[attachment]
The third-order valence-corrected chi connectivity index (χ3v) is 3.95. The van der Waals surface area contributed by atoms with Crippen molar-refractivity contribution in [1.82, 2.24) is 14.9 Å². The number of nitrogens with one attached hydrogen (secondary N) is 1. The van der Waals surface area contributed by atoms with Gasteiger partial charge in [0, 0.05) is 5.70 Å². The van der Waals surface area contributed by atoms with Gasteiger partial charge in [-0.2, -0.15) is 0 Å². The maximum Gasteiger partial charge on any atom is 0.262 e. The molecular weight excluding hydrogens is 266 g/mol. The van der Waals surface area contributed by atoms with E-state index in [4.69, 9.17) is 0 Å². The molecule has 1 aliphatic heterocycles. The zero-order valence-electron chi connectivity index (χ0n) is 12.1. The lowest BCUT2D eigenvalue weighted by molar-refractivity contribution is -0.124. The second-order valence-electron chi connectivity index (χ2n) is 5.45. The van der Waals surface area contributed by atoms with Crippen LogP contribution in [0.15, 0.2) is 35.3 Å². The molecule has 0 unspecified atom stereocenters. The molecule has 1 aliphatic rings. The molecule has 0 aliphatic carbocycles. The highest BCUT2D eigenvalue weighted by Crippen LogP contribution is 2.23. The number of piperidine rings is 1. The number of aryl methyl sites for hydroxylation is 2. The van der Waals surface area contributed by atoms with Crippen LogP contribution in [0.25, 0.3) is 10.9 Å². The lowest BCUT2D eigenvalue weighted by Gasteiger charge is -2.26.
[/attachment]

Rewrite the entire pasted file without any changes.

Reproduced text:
The third-order valence-corrected chi connectivity index (χ3v) is 3.95. The van der Waals surface area contributed by atoms with Crippen molar-refractivity contribution in [1.82, 2.24) is 14.9 Å². The number of nitrogens with one attached hydrogen (secondary N) is 1. The van der Waals surface area contributed by atoms with Gasteiger partial charge in [0, 0.05) is 5.70 Å². The van der Waals surface area contributed by atoms with Gasteiger partial charge in [-0.2, -0.15) is 0 Å². The maximum Gasteiger partial charge on any atom is 0.262 e. The molecular weight excluding hydrogens is 266 g/mol. The van der Waals surface area contributed by atoms with E-state index in [4.69, 9.17) is 0 Å². The molecule has 1 aliphatic heterocycles. The zero-order valence-electron chi connectivity index (χ0n) is 12.1. The lowest BCUT2D eigenvalue weighted by molar-refractivity contribution is -0.124. The second-order valence-electron chi connectivity index (χ2n) is 5.45. The van der Waals surface area contributed by atoms with Crippen LogP contribution in [0.15, 0.2) is 35.3 Å². The molecule has 0 unspecified atom stereocenters. The molecule has 1 aliphatic rings. The molecule has 0 aliphatic carbocycles. The highest BCUT2D eigenvalue weighted by Crippen LogP contribution is 2.23. The number of piperidine rings is 1. The number of aryl methyl sites for hydroxylation is 2. The van der Waals surface area contributed by atoms with Crippen LogP contribution in [0.25, 0.3) is 10.9 Å². The lowest BCUT2D eigenvalue weighted by Gasteiger charge is -2.26.